Meeting up with him on the day of release was amazing. Prison for me was a hostile and desensitising environment. To be greeted by someone at the gate reminded me there was still warmth, love and hope out there. Rob accompanied me to my appointments which really helped me feel less anxious.

We arranged to meet once a week while I was staying at an approved premises. I quickly found out that I could trust Rob and we got on really well. He introduced me to the wider ACT community. We also started running together and working on the allotment – we've just completed a couple of landscaping projects.

I started to feel more confident and began to volunteer in the kitchen helping out on a Monday night and serving at the staff lunch. My days started to take on structure. This has really helped me feel valued and given me a sense of belonging to a community that feels more like a family. I am now feeling hopeful and looking forward to the next chapter of my life.

Tom’s Story

IMG 6733 cover image

Tom has spent his entire life in some form of institution – when he was brought along to ACT by a friend, the longest he had ever spent out of prison was six months. Recently released from Bullingdon prison, he was sleeping rough in Oxford. At first he was very wary of us but as he joined the community and participated in our activities, we gradually gained his trust. We were able to offer him a place in an ACT house. This was a significant adjustment for Tom and there have been ups and downs. But it has been a pleasure to journey alongside him as he begins to experience a sense of ‘home’ with us.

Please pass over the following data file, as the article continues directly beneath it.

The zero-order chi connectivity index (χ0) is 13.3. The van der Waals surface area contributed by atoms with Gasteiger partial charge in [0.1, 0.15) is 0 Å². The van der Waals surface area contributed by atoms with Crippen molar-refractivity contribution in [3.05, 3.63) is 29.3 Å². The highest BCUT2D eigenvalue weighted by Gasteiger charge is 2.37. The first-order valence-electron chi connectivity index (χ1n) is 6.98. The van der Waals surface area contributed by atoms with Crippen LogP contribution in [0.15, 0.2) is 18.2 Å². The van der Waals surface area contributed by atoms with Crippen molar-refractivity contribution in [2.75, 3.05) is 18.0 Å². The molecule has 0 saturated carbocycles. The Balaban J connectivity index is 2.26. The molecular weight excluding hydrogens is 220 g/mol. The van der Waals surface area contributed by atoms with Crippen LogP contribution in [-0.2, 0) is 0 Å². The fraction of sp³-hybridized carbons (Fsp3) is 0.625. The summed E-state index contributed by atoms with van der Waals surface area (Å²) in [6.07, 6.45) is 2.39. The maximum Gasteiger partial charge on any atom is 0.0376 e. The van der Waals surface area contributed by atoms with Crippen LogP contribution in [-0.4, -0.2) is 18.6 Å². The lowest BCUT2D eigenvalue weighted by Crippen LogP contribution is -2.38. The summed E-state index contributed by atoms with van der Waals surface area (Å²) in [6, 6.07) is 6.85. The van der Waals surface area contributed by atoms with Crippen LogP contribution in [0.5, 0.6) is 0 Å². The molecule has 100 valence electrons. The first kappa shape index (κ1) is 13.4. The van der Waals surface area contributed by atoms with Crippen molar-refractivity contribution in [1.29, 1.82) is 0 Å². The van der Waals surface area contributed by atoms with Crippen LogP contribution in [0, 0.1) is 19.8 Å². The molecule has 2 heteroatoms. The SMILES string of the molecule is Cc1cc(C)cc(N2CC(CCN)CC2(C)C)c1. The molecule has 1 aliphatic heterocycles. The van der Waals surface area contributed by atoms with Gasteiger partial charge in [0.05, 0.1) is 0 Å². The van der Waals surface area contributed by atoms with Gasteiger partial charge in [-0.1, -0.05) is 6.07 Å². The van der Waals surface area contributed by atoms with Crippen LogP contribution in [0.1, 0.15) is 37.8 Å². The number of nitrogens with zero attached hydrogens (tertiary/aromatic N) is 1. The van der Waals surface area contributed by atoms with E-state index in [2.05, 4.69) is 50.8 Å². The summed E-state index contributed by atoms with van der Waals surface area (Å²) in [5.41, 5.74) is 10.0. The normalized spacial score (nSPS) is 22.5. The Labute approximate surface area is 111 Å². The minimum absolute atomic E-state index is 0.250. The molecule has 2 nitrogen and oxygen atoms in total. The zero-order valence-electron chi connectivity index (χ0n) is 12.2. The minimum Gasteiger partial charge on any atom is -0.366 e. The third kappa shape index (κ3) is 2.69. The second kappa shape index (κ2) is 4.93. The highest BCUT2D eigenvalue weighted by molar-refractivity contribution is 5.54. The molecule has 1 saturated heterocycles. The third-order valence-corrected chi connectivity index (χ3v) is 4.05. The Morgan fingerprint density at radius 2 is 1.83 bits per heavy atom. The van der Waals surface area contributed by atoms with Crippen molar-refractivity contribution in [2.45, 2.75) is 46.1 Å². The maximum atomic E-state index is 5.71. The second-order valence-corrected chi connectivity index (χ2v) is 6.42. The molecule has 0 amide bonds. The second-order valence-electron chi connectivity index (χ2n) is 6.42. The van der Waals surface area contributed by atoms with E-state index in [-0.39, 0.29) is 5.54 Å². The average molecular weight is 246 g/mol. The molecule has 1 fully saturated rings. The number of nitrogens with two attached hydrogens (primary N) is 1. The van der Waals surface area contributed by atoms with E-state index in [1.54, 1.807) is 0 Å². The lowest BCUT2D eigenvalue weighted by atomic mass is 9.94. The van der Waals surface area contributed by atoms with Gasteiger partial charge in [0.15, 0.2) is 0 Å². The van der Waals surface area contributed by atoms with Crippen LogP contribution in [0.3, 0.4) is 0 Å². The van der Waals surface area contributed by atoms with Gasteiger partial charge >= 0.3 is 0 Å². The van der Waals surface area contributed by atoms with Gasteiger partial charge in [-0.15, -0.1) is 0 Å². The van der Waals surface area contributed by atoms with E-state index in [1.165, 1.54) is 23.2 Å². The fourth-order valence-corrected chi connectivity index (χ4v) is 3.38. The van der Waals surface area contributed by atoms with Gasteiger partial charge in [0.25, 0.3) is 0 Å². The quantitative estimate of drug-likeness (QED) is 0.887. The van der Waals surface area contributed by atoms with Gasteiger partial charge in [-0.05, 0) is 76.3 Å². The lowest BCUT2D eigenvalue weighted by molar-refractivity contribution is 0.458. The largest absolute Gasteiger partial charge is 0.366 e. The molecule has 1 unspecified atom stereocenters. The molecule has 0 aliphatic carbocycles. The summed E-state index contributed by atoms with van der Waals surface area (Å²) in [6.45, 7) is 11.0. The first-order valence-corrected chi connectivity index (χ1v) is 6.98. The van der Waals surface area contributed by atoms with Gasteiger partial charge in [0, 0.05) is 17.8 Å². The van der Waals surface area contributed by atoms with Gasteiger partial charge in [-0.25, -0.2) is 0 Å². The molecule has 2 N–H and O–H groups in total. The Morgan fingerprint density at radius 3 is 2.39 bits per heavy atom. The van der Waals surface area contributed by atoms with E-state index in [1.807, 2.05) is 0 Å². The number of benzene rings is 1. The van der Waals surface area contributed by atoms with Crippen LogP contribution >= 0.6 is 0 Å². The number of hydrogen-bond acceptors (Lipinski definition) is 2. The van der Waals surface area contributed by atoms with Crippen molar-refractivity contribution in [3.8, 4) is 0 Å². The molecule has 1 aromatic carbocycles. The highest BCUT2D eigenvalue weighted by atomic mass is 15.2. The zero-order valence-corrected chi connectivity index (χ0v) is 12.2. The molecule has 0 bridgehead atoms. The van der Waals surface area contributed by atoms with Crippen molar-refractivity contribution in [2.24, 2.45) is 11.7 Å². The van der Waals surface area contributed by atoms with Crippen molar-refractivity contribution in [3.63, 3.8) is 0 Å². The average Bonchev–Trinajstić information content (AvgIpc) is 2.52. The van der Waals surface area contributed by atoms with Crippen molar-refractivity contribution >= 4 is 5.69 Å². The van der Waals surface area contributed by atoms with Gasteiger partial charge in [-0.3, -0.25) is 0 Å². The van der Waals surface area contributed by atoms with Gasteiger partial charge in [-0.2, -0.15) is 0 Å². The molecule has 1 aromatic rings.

'I’ve been supported by ACT for around four years now and they have always been good to me – in more ways than they probably know. If ever I’ve had a problem they have been there to help me resolve it. Through ACT housing I have a key worker who is always trying to do the best she can for me. The whole ACT team is more like a family than an organisation to me. I am very grateful for the help and guidance ACT have shown me. They really do care, which is surprising in this day and age.'

Jack’s Story

IMG 5206 cover image

Jack had been in prison for a year, and was living in our local approved premises (or bail hostel) when we met him. Prison had been a new experience for him, and left him shocked and lost on release. The hostel staff referred him to ACT, and he has now been living in an ACT house for six months. Having a residential address has enabled him to apply for jobs, and he now works locally in a well-known restaurant.

'I was introduced to ACT while at the bail hostel and started having weekly conversations with Rob, who explained what ACT was all about. He suggested doing some volunteer work in the kitchen – I did so and have been doing it ever since, as well as attending the Monday evening meetings.

After having a coffee one day with Rob I told him all about not being able to find housing because of being in prison. That’s when he told me about ACT housing. The feeling I had when I was told I would be housed was like a new lease of life – an enormous weight off my mind and it totally restored my faith in God.

I share a lovely house with one other person. We have our own space which is important. I feel extremely lucky to be living here and be part of ACT. It makes you feel like you are part of one big happy family. Without their help and continual support I would not have made the enormous steps of advancement that I have achieved since moving here.'

Contact ACT

40 Pembroke Street
01865 254800

Stay Informed